Solute and Solvent Structure/Polarity
Solute molecules are held together by certain intermolecular forces
(dipole-dipole, induced dipole-induced dipole, ion-ion, etc.), as are molecules
of solvent. In order for dissolution to occur, these cohesive forces of
like molecules must be broken and adhesive forces between solute and solvent
must be formed.
The solubility of a drug in a given solvent is largely a function of
the polarity of the solvent. Solvents may be considered polar, semi-polar
or non-polar. Polar solvents will dissolve ionic and other polar solutes
(i.e. those with an asymmetric charge distribution [like dissolves like]),
whereas, non-polar solvents will dissolve non-polar molecules. Semi-polar
solvents (eg. alcohols and ketones) may induce a certain degree of polarity
in non-polar molecules and may thus act to improve the miscibility of polar
and non-polar liquids. The relationship between polarity and solubility
may be used in practice to alter the solubility of a drug in a pharmaceutical
One approach is to alter the polarity of the
solute by shifting it between its molecular (undissociated)
and ionic (dissociated) states. A shift toward the ionic form improves
solubility of the solute in water and other polar solvents. A shift toward
the molecular species improves solute solubility in non-polar solvents.
Such shifts may be produced by altering the pH of the solution (or using
the salt form of the compound).
Another approach is to mix solvents of different polarities to
form a solvent system of optimum polarity to dissolve the solute.
Such solvents must, obviously, be miscible. This method is referred to
as solvent blending or
cosolvency and uses the dielectric constant as a guide to developing
the cosolvent system. Since many solvents may be toxic when ingested, most
solvent blends are limited to mixtures containing water, ethanol, glycerin,
propylene glycol, polyethylene glycol 400 or sorbitol solution. The list
is somewhat expanded for solutions for external application.
The dielectric constant (δ) of a compound is an index of its
polarity. A series of solvents of increasing polarity will show a similar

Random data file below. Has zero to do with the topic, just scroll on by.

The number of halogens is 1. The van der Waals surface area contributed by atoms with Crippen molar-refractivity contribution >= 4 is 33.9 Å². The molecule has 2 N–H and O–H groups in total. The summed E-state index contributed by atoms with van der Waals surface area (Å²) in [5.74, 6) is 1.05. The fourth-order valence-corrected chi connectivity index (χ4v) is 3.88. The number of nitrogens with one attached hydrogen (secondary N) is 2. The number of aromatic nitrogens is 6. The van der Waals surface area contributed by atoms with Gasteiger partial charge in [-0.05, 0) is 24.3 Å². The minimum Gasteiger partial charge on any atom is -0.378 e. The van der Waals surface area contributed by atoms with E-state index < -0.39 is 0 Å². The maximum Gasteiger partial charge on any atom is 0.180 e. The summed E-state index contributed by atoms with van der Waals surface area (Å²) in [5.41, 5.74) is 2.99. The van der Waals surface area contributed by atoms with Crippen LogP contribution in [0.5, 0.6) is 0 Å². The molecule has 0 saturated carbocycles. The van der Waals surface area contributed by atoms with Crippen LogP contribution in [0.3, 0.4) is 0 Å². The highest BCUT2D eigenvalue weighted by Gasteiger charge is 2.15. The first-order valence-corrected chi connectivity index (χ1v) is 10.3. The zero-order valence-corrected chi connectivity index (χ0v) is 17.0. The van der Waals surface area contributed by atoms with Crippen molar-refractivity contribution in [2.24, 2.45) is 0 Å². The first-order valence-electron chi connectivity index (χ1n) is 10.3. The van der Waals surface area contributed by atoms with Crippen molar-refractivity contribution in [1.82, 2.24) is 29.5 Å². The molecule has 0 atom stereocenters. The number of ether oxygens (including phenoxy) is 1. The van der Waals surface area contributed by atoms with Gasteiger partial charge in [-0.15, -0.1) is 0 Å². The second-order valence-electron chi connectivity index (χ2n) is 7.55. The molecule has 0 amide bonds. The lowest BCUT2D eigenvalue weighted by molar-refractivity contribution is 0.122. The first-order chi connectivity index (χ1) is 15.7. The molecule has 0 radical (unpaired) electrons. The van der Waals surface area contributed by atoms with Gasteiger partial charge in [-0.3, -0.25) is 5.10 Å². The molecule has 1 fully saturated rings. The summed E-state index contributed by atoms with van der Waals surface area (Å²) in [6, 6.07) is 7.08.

increase in dielectric constant.
||Dielectric constant, δ, @ 20°C
| Sorbitol Solution USP (70% w/w)
| Syrup USP
| Propylene glycol
| n-Propyl alcohol
| Polyethylene glycol 400
| Castor oil
| Ethyl ether
| Olive oil
| Sesame oil
| Carbon tetrachloride
Solvents may be classified according to their dielectric constants as
polar (δ > 50), semi-polar (δ = 20 - 50), or non-polar (δ = 1 - 20).
The value of the dielectric constant for a mixture is obtained by multiplying
the volume fraction of each solvent times its dielectric constant and summing.
There are many pharmaceutical substances which are non-polar or which
are weak acids and bases whose ionized salt forms are unstable in solution.
In order to dispense solutions of these substances, we must derive a solvent
of appropriate polarity (or non-polarity).
Practically speaking, this is a fairly simple problem to solve. Solutions
are prepared containing varying concentrations of ethanol or acetone in
water, ranging from 0 to 100%. The required concentration of drug is added
to each solution and the solutions are refrigerated overnight, then viewed
|% v/v ETOH
In our example, we see that at least 60% v/v ethanol is required to
solubilize our drug. This leaves us with a problem since, from a flavoring
standpoint, 60% ethanol is not considered pharmaceutically elegant. (Why?)
We can now take this information and determine the dielectric constant
of the solvent system which provides drug solubility.
From this information it is possible to formulate a vehicle, substituting
other solvents, which is of the necessary polarity and is pharmaceutically
These calculated values of δ are only approximate. Interactions
between multiple solutes and solvents may increase or decrease solubility.
Nonetheless, the use of the dielectric constant in formulating solvent
systems gives us a simple and scientific approach to estimating our needs.
It is, therefore, a useful tool.
e.g. Formulate a vehicle containing water, ethanol, and glycerin with
a δ = 47. Limit ethanol to 20% by volume.
Thus, the vehicle is 20% v/v ethanol, 15% v/v water, and 65% v/v glycerin.